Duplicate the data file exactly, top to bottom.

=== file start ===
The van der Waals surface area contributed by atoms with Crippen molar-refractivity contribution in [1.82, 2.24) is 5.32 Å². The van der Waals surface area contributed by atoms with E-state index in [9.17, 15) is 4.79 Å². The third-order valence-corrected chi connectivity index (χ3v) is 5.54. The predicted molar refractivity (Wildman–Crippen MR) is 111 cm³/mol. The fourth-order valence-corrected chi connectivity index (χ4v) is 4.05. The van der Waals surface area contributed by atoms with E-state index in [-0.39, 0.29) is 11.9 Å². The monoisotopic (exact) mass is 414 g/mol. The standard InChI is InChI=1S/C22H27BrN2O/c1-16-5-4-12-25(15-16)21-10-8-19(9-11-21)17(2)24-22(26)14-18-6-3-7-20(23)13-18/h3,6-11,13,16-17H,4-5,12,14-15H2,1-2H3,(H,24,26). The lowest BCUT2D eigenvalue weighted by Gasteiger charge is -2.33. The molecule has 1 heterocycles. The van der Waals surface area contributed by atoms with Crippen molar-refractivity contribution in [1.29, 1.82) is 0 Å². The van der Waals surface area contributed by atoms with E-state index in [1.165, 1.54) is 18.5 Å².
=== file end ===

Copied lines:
The van der Waals surface area contributed by atoms with Crippen molar-refractivity contribution in [1.82, 2.24) is 5.32 Å². The van der Waals surface area contributed by atoms with E-state index in [9.17, 15) is 4.79 Å². The third-order valence-corrected chi connectivity index (χ3v) is 5.54. The predicted molar refractivity (Wildman–Crippen MR) is 111 cm³/mol. The fourth-order valence-corrected chi connectivity index (χ4v) is 4.05. The van der Waals surface area contributed by atoms with E-state index in [-0.39, 0.29) is 11.9 Å². The monoisotopic (exact) mass is 414 g/mol. The standard InChI is InChI=1S/C22H27BrN2O/c1-16-5-4-12-25(15-16)21-10-8-19(9-11-21)17(2)24-22(26)14-18-6-3-7-20(23)13-18/h3,6-11,13,16-17H,4-5,12,14-15H2,1-2H3,(H,24,26). The lowest BCUT2D eigenvalue weighted by Gasteiger charge is -2.33. The molecule has 1 heterocycles. The van der Waals surface area contributed by atoms with Crippen molar-refractivity contribution in [1.29, 1.82) is 0 Å². The van der Waals surface area contributed by atoms with E-state index in [1.165, 1.54) is 18.5 Å².